Decisions, decisions

Posted on April 17,2014 by aliatmspp

As tax day approached, so, too, did the deadline to respond to invitations graduate programs. I think back to a year ago when I was buried in my own decision-making process; I had spreadsheets, pro-con columns strewn about, and the counsel of friends and family. The factors included in my process were the following:

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Tagged Change of Career, Clinical PsyD, Counseling Psychology, School Psychology, Applying to MSPP

I guess that's why they call it the blues

Posted on March 07,2014 by sthurstonmspp

http://www.youtube.com/watch?v=ma3AqlEJx7c

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Tagged Personal Growth, School Psychology

Tips for Surving the GRE

Posted on February 27,2014 by aliatmspp

For some of us, standardized tests are the last thing on our bucket lists. The truth is if you thought you were done with filling in bubbles with the SATs, I have some tough news for you: not only do you need to bubble-in like a champion for many national voting procedures, but equally bubble-riffic are exams like the GRE and the Examination of Professional Practice in Psychology (EPPP). However, depending on where you take it, it’s likely that your exam will be administered on computers, so you can put your #2 pencil away. As you may know, the Graduate Record Exam (GRE) is required for entrance to MSPP’s Clinical PsyD graduate program; it is an optional application material for the Master’s programs, and the PsyD programs in both School Psychology (“strongly recommended” that you take the GRE for the School Psych PsyD program) and Leadership Psychology. This post will take a closer look at the GRE and offer some tips to employ when tackling that computer screen’s challenges.

As previously mentioned, for most test takers, this exam will be computer based. Please note that there was a significant overhaul of the GRE a few years back, so for those of us who may be rusty, let me offer some conventional wisdom: from what I understand, the “newer” (as of 2012, I believe) GRE is adaptive between sections, not within sections. Knowing this takes the pressure off those first five questions that had been touted as the most important in the previously adaptive GRE. Also, you can skip questions, flag questions, and scroll through questions. This is helpful for those moments when you’re stumped and feel the need to move on but not completely abandon ship. One overarching theme I might advise is to be sure that you understand what each question is really asking. This applies to both verbal and quantitative questions. If you’re not sure about a response, it’s okay to flag it and come back to it.

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Tagged Change of Career, Clinical PsyD, Organizational Psychology & Leadership, School Psychology, Applying to MSPP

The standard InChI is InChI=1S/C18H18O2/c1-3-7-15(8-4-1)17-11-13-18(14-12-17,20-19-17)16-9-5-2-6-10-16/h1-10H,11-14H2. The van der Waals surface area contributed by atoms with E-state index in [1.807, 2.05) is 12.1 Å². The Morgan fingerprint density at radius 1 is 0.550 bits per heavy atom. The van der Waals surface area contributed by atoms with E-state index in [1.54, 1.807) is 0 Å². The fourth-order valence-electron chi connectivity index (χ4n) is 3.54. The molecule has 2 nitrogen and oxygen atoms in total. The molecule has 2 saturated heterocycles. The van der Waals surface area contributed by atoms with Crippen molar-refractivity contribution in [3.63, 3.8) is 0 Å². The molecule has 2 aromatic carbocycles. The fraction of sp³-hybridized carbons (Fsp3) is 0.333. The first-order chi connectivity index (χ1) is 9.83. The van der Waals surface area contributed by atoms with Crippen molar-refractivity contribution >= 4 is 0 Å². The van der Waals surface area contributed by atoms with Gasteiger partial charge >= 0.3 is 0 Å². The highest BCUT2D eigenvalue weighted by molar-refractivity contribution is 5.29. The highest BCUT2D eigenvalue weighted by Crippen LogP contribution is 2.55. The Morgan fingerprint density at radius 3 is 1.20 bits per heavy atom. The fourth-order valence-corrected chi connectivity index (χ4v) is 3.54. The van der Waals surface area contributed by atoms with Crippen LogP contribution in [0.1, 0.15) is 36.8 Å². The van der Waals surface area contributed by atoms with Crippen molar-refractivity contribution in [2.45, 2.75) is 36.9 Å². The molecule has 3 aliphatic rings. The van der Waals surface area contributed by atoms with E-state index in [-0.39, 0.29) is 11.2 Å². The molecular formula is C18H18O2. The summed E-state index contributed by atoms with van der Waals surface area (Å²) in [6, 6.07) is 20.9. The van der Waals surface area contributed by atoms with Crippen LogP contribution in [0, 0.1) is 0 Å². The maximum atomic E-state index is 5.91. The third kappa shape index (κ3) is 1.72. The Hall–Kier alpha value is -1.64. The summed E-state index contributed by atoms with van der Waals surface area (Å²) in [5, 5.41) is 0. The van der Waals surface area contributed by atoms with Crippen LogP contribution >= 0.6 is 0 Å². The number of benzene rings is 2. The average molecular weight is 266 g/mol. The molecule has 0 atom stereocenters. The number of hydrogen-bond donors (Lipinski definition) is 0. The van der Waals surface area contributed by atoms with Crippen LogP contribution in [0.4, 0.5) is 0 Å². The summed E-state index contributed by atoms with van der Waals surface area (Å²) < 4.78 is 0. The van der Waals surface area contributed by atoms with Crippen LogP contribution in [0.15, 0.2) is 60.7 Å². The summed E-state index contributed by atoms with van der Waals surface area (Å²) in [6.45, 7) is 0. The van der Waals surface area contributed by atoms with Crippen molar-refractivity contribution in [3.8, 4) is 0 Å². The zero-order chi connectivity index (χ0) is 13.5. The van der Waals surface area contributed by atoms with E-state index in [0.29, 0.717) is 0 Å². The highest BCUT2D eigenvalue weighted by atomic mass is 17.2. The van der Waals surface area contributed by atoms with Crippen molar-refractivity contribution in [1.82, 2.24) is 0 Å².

Preemptive Nostalgia

Posted on February 25,2014 by sthurstonmspp

As has been previously mentioned, I am a graduate of Wesleyan University. That’s Wesleyan. Not Wellesley. Don’t ask me why, but every time I told someone where I was going, they said “Oh, the all-girls school?” I believe there was even a shirt printed joking to that effect sometime in my sophomore year. Our desire for clarification had nothing to do with the caliber of either school, but rather was related to our fierce pride in all the things Wes had to offer, in the way we believed we were pushing boundaries and being someone new. Last night, How I Met Your Mother had a scene depicting a flash forward to two of the characters dropping their son off at their alma mater, Wes, and then heading to the local watering hole (Eli Cannon’s!). As the writers are Wes Alums, these types of scenes happen occasionally and always make me smile with happy memory.
Bear with me. I am going somewhere with this. I am graduating from the MA/CAGS program in June (yay!) and am positively SHOCKED that three years have gone by. And while the glories of grad school are far different than the memories of college, there are the same moments of self reflection and growing edges that I will look back and reflect upon with misty smiles. I expect we all feel proud of MSPP, of the education we have had here, the field expectations, and its new building that finally reflects the quality within. I sometimes still get the blank, confused stare when I say I attend MSPP, but then, I am used to that. It is happening less and less often as reputations of the quality professionals take root in the area, and I look forward to the day when conference presenters make reference to “1208” and The Great Debate About Free Printing” and I can chuckle at the memories along with the crowd.

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Tagged School Psychology

Pearls of Wisdom... no, really!

Posted on February 06,2014 by sthurstonmspp

Among the myriad of Facebook posts (Side note: Facebook is 10?? Really? It makes me feel old to remember a time [high school!] before Facebook existed) there was the all too familiar link to a quasi-deep post that makes my eyes roll before I even finish reading. Then, however, I noticed who had posted it. Not a typical person to go in for the Oprah-like messages of transcendent learning. So I checked it out. And, I have to say, you should too.
One the reflections offered was the following:
Do not carry broken people who are not in the process of rebuilding themselves.
There have been a lot of professors who have said this in a lot of different ways. One metaphor that has stuck in my mind was shared by a man who taught us counseling: “As school psychologists we are flashlights. We can shine a light on a person’s growing edges, show them the way to bettering themselves, but it is up to them to change, to want to change.”